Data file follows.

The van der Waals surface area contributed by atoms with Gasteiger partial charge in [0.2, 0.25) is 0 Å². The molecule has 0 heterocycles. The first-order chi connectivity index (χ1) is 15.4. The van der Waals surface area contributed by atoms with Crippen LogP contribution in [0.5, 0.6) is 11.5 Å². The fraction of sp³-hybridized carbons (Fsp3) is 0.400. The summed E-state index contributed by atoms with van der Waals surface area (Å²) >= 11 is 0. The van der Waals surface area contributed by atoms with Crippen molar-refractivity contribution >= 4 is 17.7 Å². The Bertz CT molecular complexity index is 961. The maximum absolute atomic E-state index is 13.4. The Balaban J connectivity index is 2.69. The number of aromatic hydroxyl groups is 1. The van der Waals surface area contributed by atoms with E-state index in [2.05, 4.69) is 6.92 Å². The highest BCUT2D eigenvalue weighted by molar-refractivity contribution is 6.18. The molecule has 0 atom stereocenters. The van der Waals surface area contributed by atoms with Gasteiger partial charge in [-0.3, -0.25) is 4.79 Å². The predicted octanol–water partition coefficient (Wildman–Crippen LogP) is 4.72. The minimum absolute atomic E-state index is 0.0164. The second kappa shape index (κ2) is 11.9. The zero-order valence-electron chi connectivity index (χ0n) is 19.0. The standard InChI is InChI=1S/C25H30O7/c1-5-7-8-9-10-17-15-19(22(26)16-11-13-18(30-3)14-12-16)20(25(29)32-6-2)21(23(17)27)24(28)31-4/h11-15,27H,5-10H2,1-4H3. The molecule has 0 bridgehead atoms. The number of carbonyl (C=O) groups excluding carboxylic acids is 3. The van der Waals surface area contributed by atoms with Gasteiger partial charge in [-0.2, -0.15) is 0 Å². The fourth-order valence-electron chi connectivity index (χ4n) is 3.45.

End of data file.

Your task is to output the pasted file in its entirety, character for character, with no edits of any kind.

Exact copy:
The van der Waals surface area contributed by atoms with Gasteiger partial charge in [0.2, 0.25) is 0 Å². The molecule has 0 heterocycles. The first-order chi connectivity index (χ1) is 15.4. The van der Waals surface area contributed by atoms with Crippen LogP contribution in [0.5, 0.6) is 11.5 Å². The fraction of sp³-hybridized carbons (Fsp3) is 0.400. The summed E-state index contributed by atoms with van der Waals surface area (Å²) >= 11 is 0. The van der Waals surface area contributed by atoms with Crippen molar-refractivity contribution >= 4 is 17.7 Å². The Bertz CT molecular complexity index is 961. The maximum absolute atomic E-state index is 13.4. The Balaban J connectivity index is 2.69. The number of aromatic hydroxyl groups is 1. The van der Waals surface area contributed by atoms with E-state index in [2.05, 4.69) is 6.92 Å². The highest BCUT2D eigenvalue weighted by molar-refractivity contribution is 6.18. The molecule has 0 atom stereocenters. The van der Waals surface area contributed by atoms with Gasteiger partial charge in [-0.3, -0.25) is 4.79 Å². The predicted octanol–water partition coefficient (Wildman–Crippen LogP) is 4.72. The minimum absolute atomic E-state index is 0.0164. The second kappa shape index (κ2) is 11.9. The zero-order valence-electron chi connectivity index (χ0n) is 19.0. The standard InChI is InChI=1S/C25H30O7/c1-5-7-8-9-10-17-15-19(22(26)16-11-13-18(30-3)14-12-16)20(25(29)32-6-2)21(23(17)27)24(28)31-4/h11-15,27H,5-10H2,1-4H3. The molecule has 0 bridgehead atoms. The number of carbonyl (C=O) groups excluding carboxylic acids is 3. The van der Waals surface area contributed by atoms with Gasteiger partial charge in [-0.2, -0.15) is 0 Å². The fourth-order valence-electron chi connectivity index (χ4n) is 3.45.